Re-grouping in L.A. they recorded the intense Rock album "Morrison Hotel/Hard Rock Café." While the album, unlike every one of its predecessors, did not yield a pop hit it was a classic album with the raw sound of "Roadhouse Blues," the L.A. madness of "Peace Frog" and road warrior "Queen of the Highway." The Doors eventually managed to get live work. "Absolutely Live" was the result. It was released in-part to restore the Doors' reputation as a reliable concert draw. Typically, there are no hits on this collection. No "Light My Fire," "Hello, I Love You" or "Touch Me." The Doors show themselves to be a hard-edged Blues-Rock outfit covering Willie Dixon twice and Bo Diddley ("Who Do You Love"). Most live albums have the audience eating up whatever the performer says or does. "Absolutely Live" has Morrison shouting "Shut Up!" to the audience during a quiet passage of "When The Music's Over." At another point all Morrison has to do is introduce Ray as the vocalist on Dixon's "Close To You" but he turns the intro into a funny rap against authority. It's not the greatest live record ever made but it has more than enough to recommend it.

With the completion of the jazz influenced "L.A. Woman" which contained the title track and "Riders On The Storm" along with the pop forgettable "Love Her Madly," Morrison was off to Paris to write. Ray, Robbie and John began work on new songs that might or might not include Morrison. "Would not include" became the final answer with Morrison's death 7/3/71. The surviving Doors mourned briefly before deciding to continue as a trio. This line-up produced two so-so albums. From "Other Voices" "Eye of the Sun" came closest to capturing the "old" Doors vibe while "Tightrope Ride" is an ode to Morrison. Ray Manzarek did his best Jerry Lee impersonation on "Full Circle's" "Good Rockin' Tonight." "American Prayer" with the Doors backing Morrison's spoken poetry wraps it up.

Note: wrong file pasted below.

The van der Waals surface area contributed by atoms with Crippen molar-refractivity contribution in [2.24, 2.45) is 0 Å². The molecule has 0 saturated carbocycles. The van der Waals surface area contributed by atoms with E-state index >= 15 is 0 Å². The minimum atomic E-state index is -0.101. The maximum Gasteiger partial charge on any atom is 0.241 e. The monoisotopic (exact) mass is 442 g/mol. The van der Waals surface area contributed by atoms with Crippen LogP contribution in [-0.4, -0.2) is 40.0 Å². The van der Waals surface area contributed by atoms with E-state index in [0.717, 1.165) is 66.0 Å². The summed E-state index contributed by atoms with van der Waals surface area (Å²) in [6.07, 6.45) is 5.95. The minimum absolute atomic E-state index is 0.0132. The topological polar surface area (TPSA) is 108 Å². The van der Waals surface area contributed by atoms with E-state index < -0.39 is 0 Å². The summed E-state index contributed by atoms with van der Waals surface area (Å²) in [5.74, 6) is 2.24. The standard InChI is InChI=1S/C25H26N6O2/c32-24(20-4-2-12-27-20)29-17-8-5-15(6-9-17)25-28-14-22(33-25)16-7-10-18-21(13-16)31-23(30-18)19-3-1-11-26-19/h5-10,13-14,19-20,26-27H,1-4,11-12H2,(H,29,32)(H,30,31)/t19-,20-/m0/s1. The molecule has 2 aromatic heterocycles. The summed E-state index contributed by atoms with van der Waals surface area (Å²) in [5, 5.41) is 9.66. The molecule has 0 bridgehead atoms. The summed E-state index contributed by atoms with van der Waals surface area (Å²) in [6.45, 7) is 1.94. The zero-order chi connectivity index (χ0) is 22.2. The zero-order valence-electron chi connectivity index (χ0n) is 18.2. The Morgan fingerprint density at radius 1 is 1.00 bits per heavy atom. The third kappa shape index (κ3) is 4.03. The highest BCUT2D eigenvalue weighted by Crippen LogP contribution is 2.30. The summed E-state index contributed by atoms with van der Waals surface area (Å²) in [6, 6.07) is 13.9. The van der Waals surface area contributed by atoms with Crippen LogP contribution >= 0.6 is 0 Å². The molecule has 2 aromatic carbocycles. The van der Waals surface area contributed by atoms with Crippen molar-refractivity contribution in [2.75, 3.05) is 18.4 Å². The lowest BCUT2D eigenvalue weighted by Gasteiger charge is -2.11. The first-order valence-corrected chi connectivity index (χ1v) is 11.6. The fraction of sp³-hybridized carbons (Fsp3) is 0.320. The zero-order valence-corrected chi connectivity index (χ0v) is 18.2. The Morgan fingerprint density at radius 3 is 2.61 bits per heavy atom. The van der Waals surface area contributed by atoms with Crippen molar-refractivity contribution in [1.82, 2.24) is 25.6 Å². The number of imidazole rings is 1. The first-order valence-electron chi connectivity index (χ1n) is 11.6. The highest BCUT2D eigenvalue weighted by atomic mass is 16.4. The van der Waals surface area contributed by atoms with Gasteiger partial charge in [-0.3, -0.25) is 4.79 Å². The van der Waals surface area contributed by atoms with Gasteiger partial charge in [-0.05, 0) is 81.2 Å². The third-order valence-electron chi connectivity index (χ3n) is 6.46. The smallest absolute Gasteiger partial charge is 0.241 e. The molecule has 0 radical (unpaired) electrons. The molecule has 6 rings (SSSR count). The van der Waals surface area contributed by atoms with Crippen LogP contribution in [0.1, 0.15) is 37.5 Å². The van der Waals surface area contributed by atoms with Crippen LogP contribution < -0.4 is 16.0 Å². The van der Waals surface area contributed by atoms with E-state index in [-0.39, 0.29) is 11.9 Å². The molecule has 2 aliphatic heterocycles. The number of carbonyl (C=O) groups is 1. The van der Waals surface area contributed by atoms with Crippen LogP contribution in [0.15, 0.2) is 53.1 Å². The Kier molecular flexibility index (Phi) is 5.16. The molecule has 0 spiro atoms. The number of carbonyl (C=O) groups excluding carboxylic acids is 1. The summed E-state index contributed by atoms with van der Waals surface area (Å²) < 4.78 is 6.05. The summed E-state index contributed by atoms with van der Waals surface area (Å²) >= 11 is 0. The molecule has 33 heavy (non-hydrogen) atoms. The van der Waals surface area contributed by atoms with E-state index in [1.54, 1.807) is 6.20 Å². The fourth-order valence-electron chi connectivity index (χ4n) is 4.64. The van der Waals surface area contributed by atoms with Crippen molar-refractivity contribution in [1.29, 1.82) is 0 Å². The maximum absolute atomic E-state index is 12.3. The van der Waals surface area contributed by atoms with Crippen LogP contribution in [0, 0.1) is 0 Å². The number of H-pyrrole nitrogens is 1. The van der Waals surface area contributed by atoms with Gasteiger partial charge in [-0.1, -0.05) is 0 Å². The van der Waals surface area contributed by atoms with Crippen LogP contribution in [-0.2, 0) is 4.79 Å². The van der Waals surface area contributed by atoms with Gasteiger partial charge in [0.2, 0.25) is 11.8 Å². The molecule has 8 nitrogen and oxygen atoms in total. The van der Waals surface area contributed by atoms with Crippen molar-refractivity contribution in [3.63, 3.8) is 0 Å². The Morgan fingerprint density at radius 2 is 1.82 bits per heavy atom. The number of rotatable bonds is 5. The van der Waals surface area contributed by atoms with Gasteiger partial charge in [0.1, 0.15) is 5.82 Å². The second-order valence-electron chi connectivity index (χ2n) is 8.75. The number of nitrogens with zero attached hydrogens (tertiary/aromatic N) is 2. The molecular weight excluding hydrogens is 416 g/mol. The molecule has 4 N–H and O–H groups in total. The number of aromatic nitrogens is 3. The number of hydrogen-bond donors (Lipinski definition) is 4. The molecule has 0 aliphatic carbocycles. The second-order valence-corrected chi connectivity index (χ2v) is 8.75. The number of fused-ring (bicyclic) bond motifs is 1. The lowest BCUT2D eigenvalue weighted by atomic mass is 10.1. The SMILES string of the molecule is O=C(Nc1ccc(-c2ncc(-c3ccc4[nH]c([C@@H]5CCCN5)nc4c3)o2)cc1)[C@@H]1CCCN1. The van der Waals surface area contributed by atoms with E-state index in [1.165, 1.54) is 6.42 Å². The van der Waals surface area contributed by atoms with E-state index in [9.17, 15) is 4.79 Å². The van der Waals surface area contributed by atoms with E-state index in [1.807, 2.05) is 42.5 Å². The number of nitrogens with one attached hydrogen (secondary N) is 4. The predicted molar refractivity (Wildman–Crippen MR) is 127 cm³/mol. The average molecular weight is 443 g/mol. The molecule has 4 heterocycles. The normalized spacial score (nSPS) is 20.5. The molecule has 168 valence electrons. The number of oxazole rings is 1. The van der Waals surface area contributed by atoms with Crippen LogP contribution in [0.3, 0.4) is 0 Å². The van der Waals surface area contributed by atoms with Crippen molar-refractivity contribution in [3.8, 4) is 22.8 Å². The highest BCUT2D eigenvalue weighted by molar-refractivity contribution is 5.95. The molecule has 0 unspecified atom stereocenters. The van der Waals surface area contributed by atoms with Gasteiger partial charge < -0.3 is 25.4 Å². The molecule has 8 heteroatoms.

Gotta Haves:

The Doors   1967

"Break On Through (To The Other Side)" a potent Rocker and the Doors' first single (it stiffed) opens the record. And like all great 1st track songs it sets the album's tone. The Doors' world is dark, troubled and threatening.

There are some innovations that the Doors should get credit for. First, there is the extended Rock theatre piece "The End." Though not their best extended piece it was a groundbreaker. Starting as a "goodbye" song it develops into a mystical journey. Secondly, the Doors clearly reflected their L.A. environment with "Twentieth Century Fox" and "Soul Kitchen." These Rockers capture the mood and temper of the city. And even though they had a strong and powerful personality in their singer, the group was not afraid to flex its instrumental prowess. The extended version of "Light My Fire" is the prime example. An edited (shortened) version of "Light My Fire" was the Doors' first major hit. The five-minute organ/guitar instrumental was something they wouldn't return to until "L.A. Woman" four albums later.

Strange Days   1967

"Strange Days" was often dismissed as a prime example of the sophomore jinx. But any album with the title track and the hot Blues of "Love Me Two Times" can not easily be dismissed. The Doors are even more haunting, mysterious and strange. The Blues derived "People Are Strange" and the rollicking "My Eyes Have Seen You" are hard to beat. Also, "When The Music's Over" was their best extended piece.

Morrison Hotel/Hard Rock Café   1970

When it was released many critics viewed "Morrison Hotel/Hard Rock Café" as a comeback album. Morrison's impressive arrest record and legal proceedings kept the band inactive for months. Also, they had produced two OK but disappointing albums. So it was do or die.

"Morrison Hotel/Hard Rock Café" is the most Blues drenched recording the group's catalog. Also, Ray ditches his Vox organ in favor of piano. "Roadhouse Blues" is a classic. Down and dirty Blues. No mercy. Morrison even pulls off a Blues scat. "You Make Me Real" is a psuedo-50s Rocker. Given all the changes, lesser bands would have hung it up or attempted to repeat past successes but the Doors pushed on. You almost felt sorry for Morrison in "Waiting For The Sun" when he intoned, "this is the strangest life I've ever known." No kidding.